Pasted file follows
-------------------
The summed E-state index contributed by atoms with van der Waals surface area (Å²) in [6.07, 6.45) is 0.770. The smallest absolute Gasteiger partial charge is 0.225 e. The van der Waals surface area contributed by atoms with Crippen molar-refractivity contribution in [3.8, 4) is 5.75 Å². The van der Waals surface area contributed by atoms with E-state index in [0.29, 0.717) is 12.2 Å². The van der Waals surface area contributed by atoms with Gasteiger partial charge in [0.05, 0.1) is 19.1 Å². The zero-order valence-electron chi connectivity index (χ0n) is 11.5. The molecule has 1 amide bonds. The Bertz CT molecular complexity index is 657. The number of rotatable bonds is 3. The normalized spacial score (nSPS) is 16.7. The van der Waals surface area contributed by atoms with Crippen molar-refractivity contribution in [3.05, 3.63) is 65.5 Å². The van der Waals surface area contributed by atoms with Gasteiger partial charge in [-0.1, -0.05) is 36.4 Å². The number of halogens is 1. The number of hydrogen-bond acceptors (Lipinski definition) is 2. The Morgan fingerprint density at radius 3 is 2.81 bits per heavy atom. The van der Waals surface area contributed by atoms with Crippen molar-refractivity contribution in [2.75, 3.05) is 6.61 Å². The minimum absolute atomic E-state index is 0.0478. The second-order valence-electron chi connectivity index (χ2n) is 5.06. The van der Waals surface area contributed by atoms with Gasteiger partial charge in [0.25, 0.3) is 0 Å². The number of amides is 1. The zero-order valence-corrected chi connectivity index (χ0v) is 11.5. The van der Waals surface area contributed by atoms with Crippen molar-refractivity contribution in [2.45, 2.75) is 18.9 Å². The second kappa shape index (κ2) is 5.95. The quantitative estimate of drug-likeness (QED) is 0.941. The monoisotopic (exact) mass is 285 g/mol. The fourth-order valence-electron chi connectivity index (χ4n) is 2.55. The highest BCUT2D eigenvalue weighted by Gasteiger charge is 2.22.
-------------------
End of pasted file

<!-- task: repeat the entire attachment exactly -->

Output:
The summed E-state index contributed by atoms with van der Waals surface area (Å²) in [6.07, 6.45) is 0.770. The smallest absolute Gasteiger partial charge is 0.225 e. The van der Waals surface area contributed by atoms with Crippen molar-refractivity contribution in [3.8, 4) is 5.75 Å². The van der Waals surface area contributed by atoms with E-state index in [0.29, 0.717) is 12.2 Å². The van der Waals surface area contributed by atoms with Gasteiger partial charge in [0.05, 0.1) is 19.1 Å². The zero-order valence-electron chi connectivity index (χ0n) is 11.5. The molecule has 1 amide bonds. The Bertz CT molecular complexity index is 657. The number of rotatable bonds is 3. The normalized spacial score (nSPS) is 16.7. The van der Waals surface area contributed by atoms with Crippen molar-refractivity contribution in [3.05, 3.63) is 65.5 Å². The van der Waals surface area contributed by atoms with Gasteiger partial charge in [-0.1, -0.05) is 36.4 Å². The number of halogens is 1. The number of hydrogen-bond acceptors (Lipinski definition) is 2. The Morgan fingerprint density at radius 3 is 2.81 bits per heavy atom. The van der Waals surface area contributed by atoms with Crippen molar-refractivity contribution in [2.75, 3.05) is 6.61 Å². The minimum absolute atomic E-state index is 0.0478. The second-order valence-electron chi connectivity index (χ2n) is 5.06. The van der Waals surface area contributed by atoms with Gasteiger partial charge in [0.25, 0.3) is 0 Å². The number of amides is 1. The zero-order valence-corrected chi connectivity index (χ0v) is 11.5. The van der Waals surface area contributed by atoms with Crippen molar-refractivity contribution in [2.45, 2.75) is 18.9 Å². The second kappa shape index (κ2) is 5.95. The quantitative estimate of drug-likeness (QED) is 0.941. The monoisotopic (exact) mass is 285 g/mol. The fourth-order valence-electron chi connectivity index (χ4n) is 2.55. The highest BCUT2D eigenvalue weighted by Gasteiger charge is 2.22.